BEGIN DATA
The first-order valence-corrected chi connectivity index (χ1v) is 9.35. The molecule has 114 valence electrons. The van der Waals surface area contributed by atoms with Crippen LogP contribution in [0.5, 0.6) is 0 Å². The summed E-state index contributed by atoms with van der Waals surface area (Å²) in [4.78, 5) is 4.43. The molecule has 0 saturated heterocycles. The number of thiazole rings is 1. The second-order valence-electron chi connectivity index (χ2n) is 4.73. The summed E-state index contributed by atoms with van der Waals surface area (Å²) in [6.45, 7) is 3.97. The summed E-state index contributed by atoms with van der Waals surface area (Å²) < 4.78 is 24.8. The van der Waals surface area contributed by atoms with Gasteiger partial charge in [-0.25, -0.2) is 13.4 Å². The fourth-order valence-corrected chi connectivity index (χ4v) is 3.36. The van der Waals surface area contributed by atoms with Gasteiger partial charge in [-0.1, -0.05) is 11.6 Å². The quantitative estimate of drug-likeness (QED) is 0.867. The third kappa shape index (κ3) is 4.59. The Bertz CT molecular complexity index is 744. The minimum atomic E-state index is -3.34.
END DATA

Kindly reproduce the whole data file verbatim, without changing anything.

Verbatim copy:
The first-order valence-corrected chi connectivity index (χ1v) is 9.35. The molecule has 114 valence electrons. The van der Waals surface area contributed by atoms with Crippen LogP contribution in [0.5, 0.6) is 0 Å². The summed E-state index contributed by atoms with van der Waals surface area (Å²) in [4.78, 5) is 4.43. The molecule has 0 saturated heterocycles. The number of thiazole rings is 1. The second-order valence-electron chi connectivity index (χ2n) is 4.73. The summed E-state index contributed by atoms with van der Waals surface area (Å²) in [6.45, 7) is 3.97. The summed E-state index contributed by atoms with van der Waals surface area (Å²) < 4.78 is 24.8. The van der Waals surface area contributed by atoms with Gasteiger partial charge in [-0.25, -0.2) is 13.4 Å². The fourth-order valence-corrected chi connectivity index (χ4v) is 3.36. The van der Waals surface area contributed by atoms with Gasteiger partial charge in [-0.1, -0.05) is 11.6 Å². The quantitative estimate of drug-likeness (QED) is 0.867. The third kappa shape index (κ3) is 4.59. The Bertz CT molecular complexity index is 744. The minimum atomic E-state index is -3.34.